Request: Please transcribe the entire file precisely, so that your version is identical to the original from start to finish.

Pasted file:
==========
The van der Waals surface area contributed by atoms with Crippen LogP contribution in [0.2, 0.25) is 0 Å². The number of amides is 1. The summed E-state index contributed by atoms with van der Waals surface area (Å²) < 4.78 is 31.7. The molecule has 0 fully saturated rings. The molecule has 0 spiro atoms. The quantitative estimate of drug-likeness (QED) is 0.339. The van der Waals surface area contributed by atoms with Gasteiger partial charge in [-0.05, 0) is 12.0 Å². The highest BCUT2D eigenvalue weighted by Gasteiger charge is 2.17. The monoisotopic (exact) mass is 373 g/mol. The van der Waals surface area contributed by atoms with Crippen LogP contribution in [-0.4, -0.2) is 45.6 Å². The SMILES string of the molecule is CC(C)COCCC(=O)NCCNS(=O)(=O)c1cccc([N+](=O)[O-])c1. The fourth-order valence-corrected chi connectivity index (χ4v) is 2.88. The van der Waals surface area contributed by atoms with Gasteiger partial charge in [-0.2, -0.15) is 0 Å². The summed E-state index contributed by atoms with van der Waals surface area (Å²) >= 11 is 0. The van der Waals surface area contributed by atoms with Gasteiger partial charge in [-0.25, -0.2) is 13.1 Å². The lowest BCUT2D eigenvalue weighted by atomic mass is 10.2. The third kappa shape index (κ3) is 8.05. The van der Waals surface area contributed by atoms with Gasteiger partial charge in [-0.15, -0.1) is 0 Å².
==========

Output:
The van der Waals surface area contributed by atoms with Crippen LogP contribution in [0.2, 0.25) is 0 Å². The number of amides is 1. The summed E-state index contributed by atoms with van der Waals surface area (Å²) < 4.78 is 31.7. The molecule has 0 fully saturated rings. The molecule has 0 spiro atoms. The quantitative estimate of drug-likeness (QED) is 0.339. The van der Waals surface area contributed by atoms with Gasteiger partial charge in [-0.05, 0) is 12.0 Å². The highest BCUT2D eigenvalue weighted by Gasteiger charge is 2.17. The monoisotopic (exact) mass is 373 g/mol. The van der Waals surface area contributed by atoms with Crippen LogP contribution in [-0.4, -0.2) is 45.6 Å². The SMILES string of the molecule is CC(C)COCCC(=O)NCCNS(=O)(=O)c1cccc([N+](=O)[O-])c1. The fourth-order valence-corrected chi connectivity index (χ4v) is 2.88. The van der Waals surface area contributed by atoms with Gasteiger partial charge in [-0.2, -0.15) is 0 Å². The summed E-state index contributed by atoms with van der Waals surface area (Å²) >= 11 is 0. The van der Waals surface area contributed by atoms with Gasteiger partial charge in [-0.25, -0.2) is 13.1 Å². The lowest BCUT2D eigenvalue weighted by atomic mass is 10.2. The third kappa shape index (κ3) is 8.05. The van der Waals surface area contributed by atoms with Gasteiger partial charge in [-0.15, -0.1) is 0 Å².